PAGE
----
Rooftop Films

Through August 17

New York’s premier outdoor showcase of new indies remains ambitious in its 17th summer season, from offbeat venues (the outlaw-lovers western Ain’t Them Bodies Saints is set to screen on a farm, the three-mast schooner doc The Expedition to the End of the World on a boat in Red Hook) to live performances and experimentation. Don’t miss the local premieres of The Dirties, 12 O’Clock Boys, and Tiger Tail in Blue. Various locations,

Before Midnight

May 24

Following their one-night Viennese encounter in 1995 in Before Sunrise and a Parisian afternoon together in 2004’s Before Sunset, Julie Delpy and Ethan Hawke still share a beautiful, improbable spark in the most rewarding walk-and-talk of Richard Linklater’s funny, sincere trilogy. Unmarried with kids, the now-grown-up leads discuss sex, regret, secrecy, and other couples’ issues in the south of Greece. Sony Pictures Classics, in limited release,


June 19–30

Couldn’t make it to Sundance, SXSW, or other hip out-of-town fests? BAM’s fifth annual platform for emerging American talent brings the best of the circuit to Fort Greene, with NYC premieres of hot docs (After Tiller, Continental, Remote Area Medical), heartfelt, naturalistic dramas (The Cold Lands, It Felt Like Love, This is Martin Bonner), and comedies with an edge (Hellaware, Newlyweeds, White Reindeer). Brooklyn Academy of Music, 30 Lafayette Avenue, Brooklyn,

A Hijacking

June 21

Danish filmmaker Tobias Lindholm’s powerful, slow-burning psychological thriller makes the threat of Somali pirate attacks seem palpably relevant. Framed as an icy procedural, this white-knuckle nightmare crosscuts between the unfortunate crew of a seized cargo ship and the Copenhagen CEO negotiating comfortably but feebly on the other end of a phone. Film Forum, 209 West Houston Street,

Crystal Fairy

July 12

Chile’s Sebastián Silva (The Maid) nabbed a directing award at Sundance for this dark, shaggy, arty stoner comedy, one of two feature-length collaborations with Michael Cera. In another of his second-career subversions of his awkward dork persona, Cera miraculously mines sympathy from his anti-heroic ugly American, who nastily judges the title’s tagalong hippie (Gaby Hoffmann) as he road-trips with pals in search of a psychotropic cactus. IFC Center, 323 Sixth Avenue,

Computer Chess

July 17–30

Shot in low-grade, antiquated PortaPak monochrome, the fourth feature from Funny Ha Ha‘s Andrew Bujalski is nonetheless a brilliantly clever upgrade for the microbudget auteur. Set at a weekend chess tournament between engineer and machine at a gauche early ’80s hotel conference, this sly avant-garde comedy uses cryptic gags and analog allusions (a room full of cats = the Internet) to address mankind’s increasingly odd and graceless kinship with tech advances. Film Forum, 209 West Houston Street,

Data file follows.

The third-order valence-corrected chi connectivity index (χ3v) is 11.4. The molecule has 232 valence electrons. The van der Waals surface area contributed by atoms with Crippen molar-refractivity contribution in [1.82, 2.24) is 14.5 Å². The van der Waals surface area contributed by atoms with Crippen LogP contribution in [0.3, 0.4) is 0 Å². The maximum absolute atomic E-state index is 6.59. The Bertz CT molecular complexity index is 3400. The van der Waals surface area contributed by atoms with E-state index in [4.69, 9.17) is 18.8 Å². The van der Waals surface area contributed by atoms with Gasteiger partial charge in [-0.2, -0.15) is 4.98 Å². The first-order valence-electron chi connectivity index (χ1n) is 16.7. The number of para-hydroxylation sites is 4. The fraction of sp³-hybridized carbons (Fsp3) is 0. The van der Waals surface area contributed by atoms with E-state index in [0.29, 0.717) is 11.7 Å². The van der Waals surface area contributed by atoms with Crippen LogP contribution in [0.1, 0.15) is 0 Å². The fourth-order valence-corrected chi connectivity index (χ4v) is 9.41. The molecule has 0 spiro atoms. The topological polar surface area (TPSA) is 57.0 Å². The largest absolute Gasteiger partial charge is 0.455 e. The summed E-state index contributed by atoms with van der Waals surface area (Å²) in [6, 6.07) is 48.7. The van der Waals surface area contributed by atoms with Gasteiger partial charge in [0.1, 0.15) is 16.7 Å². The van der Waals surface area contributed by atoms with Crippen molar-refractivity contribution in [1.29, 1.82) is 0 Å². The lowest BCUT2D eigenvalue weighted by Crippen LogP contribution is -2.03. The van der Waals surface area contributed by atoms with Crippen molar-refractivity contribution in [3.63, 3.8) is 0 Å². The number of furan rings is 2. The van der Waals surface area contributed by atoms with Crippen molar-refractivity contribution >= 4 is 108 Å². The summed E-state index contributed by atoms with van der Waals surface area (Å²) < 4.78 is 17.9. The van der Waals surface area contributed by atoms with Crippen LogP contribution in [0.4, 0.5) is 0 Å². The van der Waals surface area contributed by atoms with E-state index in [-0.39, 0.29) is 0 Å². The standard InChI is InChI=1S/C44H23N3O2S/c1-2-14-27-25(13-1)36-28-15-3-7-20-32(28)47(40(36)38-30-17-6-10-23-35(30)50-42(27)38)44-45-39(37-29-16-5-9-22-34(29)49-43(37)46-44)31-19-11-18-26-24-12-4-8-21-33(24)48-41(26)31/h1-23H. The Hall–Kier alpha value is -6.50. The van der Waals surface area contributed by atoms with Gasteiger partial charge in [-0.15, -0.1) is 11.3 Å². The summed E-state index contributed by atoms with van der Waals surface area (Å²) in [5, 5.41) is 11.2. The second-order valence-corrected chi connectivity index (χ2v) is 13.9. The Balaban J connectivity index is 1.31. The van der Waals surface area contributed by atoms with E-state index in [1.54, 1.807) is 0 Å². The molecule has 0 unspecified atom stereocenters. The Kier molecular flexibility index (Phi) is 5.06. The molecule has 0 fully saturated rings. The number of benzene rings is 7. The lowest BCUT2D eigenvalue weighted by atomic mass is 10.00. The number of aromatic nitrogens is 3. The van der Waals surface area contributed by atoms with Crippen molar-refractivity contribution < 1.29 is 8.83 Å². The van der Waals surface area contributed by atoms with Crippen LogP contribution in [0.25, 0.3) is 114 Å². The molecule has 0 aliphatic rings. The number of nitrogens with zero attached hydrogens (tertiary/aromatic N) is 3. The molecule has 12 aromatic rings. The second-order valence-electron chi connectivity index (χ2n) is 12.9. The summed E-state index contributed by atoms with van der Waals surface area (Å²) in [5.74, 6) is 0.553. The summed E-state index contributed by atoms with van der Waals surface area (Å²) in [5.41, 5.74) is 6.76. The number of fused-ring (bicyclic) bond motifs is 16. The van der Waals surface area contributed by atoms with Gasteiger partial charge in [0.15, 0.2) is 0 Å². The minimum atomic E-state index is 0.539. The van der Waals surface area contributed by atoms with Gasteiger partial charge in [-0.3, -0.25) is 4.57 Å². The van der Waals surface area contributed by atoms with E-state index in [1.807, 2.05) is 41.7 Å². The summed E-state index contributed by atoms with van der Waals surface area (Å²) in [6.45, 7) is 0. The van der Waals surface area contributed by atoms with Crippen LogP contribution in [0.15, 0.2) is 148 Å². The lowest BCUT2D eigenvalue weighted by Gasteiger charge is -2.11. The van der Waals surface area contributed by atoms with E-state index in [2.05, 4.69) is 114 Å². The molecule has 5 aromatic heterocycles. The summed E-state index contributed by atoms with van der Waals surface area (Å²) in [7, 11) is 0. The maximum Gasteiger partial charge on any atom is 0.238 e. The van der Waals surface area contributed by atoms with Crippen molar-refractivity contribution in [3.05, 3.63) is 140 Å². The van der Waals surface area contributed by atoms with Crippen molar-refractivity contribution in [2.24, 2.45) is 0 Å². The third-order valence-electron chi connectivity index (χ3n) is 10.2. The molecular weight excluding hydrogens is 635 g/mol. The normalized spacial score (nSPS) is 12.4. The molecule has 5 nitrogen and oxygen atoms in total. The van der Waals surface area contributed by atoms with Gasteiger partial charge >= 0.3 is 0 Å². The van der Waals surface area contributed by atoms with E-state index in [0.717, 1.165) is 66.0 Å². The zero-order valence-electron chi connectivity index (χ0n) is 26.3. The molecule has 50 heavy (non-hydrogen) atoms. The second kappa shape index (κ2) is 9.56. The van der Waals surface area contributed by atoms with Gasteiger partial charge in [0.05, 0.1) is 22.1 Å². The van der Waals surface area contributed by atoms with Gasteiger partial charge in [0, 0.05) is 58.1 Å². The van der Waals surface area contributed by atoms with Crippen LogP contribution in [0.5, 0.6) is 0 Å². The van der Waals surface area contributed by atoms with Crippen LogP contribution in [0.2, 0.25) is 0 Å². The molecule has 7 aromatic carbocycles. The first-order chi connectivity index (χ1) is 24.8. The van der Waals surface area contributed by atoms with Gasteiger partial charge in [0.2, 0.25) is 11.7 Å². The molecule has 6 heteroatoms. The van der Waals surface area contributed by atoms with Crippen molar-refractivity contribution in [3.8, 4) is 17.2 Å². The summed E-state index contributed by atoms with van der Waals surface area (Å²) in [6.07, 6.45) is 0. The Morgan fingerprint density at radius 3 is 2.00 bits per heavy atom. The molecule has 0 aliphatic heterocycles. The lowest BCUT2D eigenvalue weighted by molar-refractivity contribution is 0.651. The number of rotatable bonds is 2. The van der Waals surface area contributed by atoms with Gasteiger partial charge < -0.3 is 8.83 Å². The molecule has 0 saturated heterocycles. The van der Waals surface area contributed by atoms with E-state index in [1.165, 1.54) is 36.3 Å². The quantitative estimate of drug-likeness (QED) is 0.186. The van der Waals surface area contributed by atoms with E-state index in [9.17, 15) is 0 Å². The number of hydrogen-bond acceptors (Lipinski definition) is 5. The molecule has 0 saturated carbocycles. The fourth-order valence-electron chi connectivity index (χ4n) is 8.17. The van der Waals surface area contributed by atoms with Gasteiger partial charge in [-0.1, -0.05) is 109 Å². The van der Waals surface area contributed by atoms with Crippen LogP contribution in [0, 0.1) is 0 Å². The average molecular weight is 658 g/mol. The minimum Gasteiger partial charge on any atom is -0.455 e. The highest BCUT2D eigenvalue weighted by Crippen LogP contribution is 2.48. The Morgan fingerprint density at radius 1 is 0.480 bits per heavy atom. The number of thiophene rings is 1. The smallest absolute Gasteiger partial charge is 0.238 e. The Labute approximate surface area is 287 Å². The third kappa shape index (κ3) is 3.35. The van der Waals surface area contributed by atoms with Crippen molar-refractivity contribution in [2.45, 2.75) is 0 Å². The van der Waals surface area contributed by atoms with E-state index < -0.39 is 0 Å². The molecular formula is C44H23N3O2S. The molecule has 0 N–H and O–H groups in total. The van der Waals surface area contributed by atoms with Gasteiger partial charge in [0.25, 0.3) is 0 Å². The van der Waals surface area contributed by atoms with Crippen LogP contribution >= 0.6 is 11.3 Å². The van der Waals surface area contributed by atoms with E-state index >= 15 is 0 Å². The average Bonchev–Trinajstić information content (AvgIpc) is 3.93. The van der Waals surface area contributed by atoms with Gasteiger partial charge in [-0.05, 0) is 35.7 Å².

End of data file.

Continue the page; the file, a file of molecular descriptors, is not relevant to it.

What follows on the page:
The Act of Killing

July 19

Cinema doesn’t get much more radical than Joshua Oppenheimer’s stone-cold chilling docu-pageant, in which aging Indonesian death-squad leaders and gangsters—who helped in the slaughter of 1 million “communists” during the mid-’60s coup—recreate their atrocities in the name of journalism and film art. General Idi Amin Dada looks like a lark compared to this surreal gut-punch, a powerful, direct look into the faces of evil. Drafthouse Films, in limited release,

Short Term 12

August 23

Handily winning top honors from both the SXSW jury and audience, Destin Daniel Cretton’s tough-minded drama about the day-to-day dealings between troubled foster-care youth and their twentysomething caretakers is so patiently, sensitively crafted that it elicits tears without once dipping into sentimentality. Facility supervisor Brie Larson and The Newsroom‘s John Gallagher Jr. as her boyfriend, co-worker, and levity-bringer are inevitable breakouts, but there are no duds in the entire ensemble. Cinedigm, in limited release,


Cannes: Not Even the Gifted Emma Watson Can Raise The Bling Ring

The biggest puzzlement of these early days of the festival comes from Sofia Coppola, one of my favorite working directors. Until now, I have loved every one of Coppola’s movies: I love her sure and delicate touch, and she’s better than any other contemporary filmmaker at capturing the greatness of small moments. The Bling Ring is the first of her pictures that I actively dislike—I sense no mystery, no depth there.

Perhaps this just isn’t the right material for Coppola. Based on real events, The Bling Ring follows a bunch of acquisitive, precocious kids who learn they can break into celebrities’ houses, steal their stuff, and get away with it. In the movie, as in real life, these scofflaws broke into Paris Hilton’s home some half a dozen times. (Hilton has a cameo in the picture, and parts of it were filmed in her actual closet, a tacky Ali Baba’s cave of glittery platforms, chunky jewels both real and faux, and more Chanel and Hermès bags than you can shake a baguette at.)

But Coppola doesn’t seem to have much affection for her characters. She musters a bit for the sole male in the group, the socially awkward Mark (Israel Broussard), and we do, too. But it’s not enough. At first it’s fun to follow these giggly celebrity wanna-bes as they wallow in the fantasy of, like, literally owning Paris Hilton’s (or Rachel Bilson’s, or Audrina Patridge’s) swag. And at times, Coppola seems to be trying to get at the reasons these kids are so desperate to wrap themselves in all these glittery trappings. But their shallowness becomes a one-note gag, and not even the gifted Emma Watson, who plays one of the wiliest Bling Ringers, can rise above it.